Hugo Selles 2022
If everyone was listening, a lone Spaniard could save the show with wordless reimagining of a famous catalogue.
For all its commercial allure, the oeuvre of SUPERTRAMP has always been possessed with nigh on indiscernible intricacy, stemming in most cases from the English ensemble’s employment of two keyboards – simultaneously – something that their fellow musician, Spanish pianist Hugo Selles could easily establish and often put to use with his own collective, PSYCHIC EQUALIZER. Yet though the communal scrutiny of prog idiom opened multiple possibilities for this ivories purveyor, the idea of splicing various melodic strands for a single instrument’s delivery and developing them further stayed in his mind for a long time too. The result of such understanding is a series of dramatically impressive and tranquil tapestries which see the Cantabrian composer rearrange the classic period Roger Hodgson and Rick Davies pieces and go off on a tangent for adventure’s sake, all the while avoiding the temptation of treading the water of familiar motifs.
So if the uninitiated will surely recognize the pregnant, percussive tune of “Dreamer” and a snippet of “Crime Of The Century” – condensed into an under-two-minutes minuet – it’s less-listened-to cuts that will make the cognoscenti find a few quietest moments and get carried away by Selles’ fantasies. Hugo may evoke Rachmaninoff’s romantic melancholy in “Don’t Leave Me Now” and Mehldau contemporary austerity in the fantastically epic improv of “Know Who You Are” but, despite different framework references, he doesn’t apply any stylistic shift towards pastiche, opting instead for an utterly personal reading of pensive opener “Babaji” – whose Satie-esque, slightly slanted dynamic plateau feels so spiritual in the absence of lyrics – and “Fool’s Overture”: the record’s strident, experimental foray beyond the pale. There’s no default elegy setting on this platter, still, where prepared piano plays a certain entertaining role on “Ain’t Nobody But Me” in which the performer’s nimble fingers seem to stumble around the core chord with a fusion-like effect before solemn splashes straighten the stroll only to stray from the course once again and waltz wildly to one’s stentorian rapture, as if to contrast the chamber serenity of “A Soapbox Opera” until the ballad’s nervous amplitude grows in scope and grips the heart.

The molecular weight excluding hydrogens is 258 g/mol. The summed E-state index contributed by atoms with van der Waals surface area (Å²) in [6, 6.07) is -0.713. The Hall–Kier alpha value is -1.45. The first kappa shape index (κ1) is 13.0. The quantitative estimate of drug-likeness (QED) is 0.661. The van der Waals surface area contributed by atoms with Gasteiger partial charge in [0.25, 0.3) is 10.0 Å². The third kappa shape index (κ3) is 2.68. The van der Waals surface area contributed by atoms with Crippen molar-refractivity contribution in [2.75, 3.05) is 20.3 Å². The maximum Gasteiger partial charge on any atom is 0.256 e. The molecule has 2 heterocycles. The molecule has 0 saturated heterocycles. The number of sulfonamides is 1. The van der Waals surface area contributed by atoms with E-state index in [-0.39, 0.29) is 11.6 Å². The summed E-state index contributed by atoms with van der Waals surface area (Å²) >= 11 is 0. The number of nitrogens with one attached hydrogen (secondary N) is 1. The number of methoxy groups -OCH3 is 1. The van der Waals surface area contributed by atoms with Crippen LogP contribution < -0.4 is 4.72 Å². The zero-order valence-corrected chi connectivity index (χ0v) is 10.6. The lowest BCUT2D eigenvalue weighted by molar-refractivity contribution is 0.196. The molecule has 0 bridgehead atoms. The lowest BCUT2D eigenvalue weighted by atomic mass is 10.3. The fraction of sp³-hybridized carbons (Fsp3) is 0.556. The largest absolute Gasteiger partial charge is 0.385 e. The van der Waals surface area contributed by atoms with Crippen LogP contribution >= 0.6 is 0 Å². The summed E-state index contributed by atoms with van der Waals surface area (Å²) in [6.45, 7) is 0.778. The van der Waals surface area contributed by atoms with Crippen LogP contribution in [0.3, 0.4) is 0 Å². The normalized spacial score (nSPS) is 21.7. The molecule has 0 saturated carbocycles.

So when a brief flutter through “Hide In Your Shell” offers emotional respite, the feeling of gratitude should descend upon Selles’ sonic spectators – the sentiment that the album’s finale, the stately and vibrant “Aubade / And I Am Not Like Other Birds Of Prey” from the British band’s debut, must fasten to eternity. This is what Hugo was aiming at, and this is what “Pianotramp” has captured so perfectly.